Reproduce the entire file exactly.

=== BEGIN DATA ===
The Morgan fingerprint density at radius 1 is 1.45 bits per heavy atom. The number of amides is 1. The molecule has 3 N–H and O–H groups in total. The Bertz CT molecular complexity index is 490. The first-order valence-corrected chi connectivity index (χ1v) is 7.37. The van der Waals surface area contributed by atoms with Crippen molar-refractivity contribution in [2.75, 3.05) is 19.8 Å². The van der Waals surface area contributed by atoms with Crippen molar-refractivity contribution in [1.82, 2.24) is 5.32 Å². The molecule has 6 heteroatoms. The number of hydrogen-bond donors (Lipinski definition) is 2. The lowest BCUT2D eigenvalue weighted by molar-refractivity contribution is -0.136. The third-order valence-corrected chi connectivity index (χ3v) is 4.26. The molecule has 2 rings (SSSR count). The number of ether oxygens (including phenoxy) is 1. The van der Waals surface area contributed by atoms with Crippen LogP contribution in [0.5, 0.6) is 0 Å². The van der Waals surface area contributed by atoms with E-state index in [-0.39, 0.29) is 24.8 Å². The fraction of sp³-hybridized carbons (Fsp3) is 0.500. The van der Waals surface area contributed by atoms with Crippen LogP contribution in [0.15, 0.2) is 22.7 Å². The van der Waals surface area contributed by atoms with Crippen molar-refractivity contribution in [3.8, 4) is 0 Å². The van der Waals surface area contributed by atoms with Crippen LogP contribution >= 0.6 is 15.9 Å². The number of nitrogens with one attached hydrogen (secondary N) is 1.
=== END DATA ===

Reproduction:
The Morgan fingerprint density at radius 1 is 1.45 bits per heavy atom. The number of amides is 1. The molecule has 3 N–H and O–H groups in total. The Bertz CT molecular complexity index is 490. The first-order valence-corrected chi connectivity index (χ1v) is 7.37. The van der Waals surface area contributed by atoms with Crippen molar-refractivity contribution in [2.75, 3.05) is 19.8 Å². The van der Waals surface area contributed by atoms with Crippen molar-refractivity contribution in [1.82, 2.24) is 5.32 Å². The molecule has 6 heteroatoms. The number of hydrogen-bond donors (Lipinski definition) is 2. The lowest BCUT2D eigenvalue weighted by molar-refractivity contribution is -0.136. The third-order valence-corrected chi connectivity index (χ3v) is 4.26. The molecule has 2 rings (SSSR count). The number of ether oxygens (including phenoxy) is 1. The van der Waals surface area contributed by atoms with Crippen LogP contribution in [0.5, 0.6) is 0 Å². The van der Waals surface area contributed by atoms with E-state index in [-0.39, 0.29) is 24.8 Å². The fraction of sp³-hybridized carbons (Fsp3) is 0.500. The van der Waals surface area contributed by atoms with Crippen LogP contribution in [0.15, 0.2) is 22.7 Å². The van der Waals surface area contributed by atoms with Crippen molar-refractivity contribution in [3.8, 4) is 0 Å². The van der Waals surface area contributed by atoms with Crippen LogP contribution >= 0.6 is 15.9 Å². The number of nitrogens with one attached hydrogen (secondary N) is 1.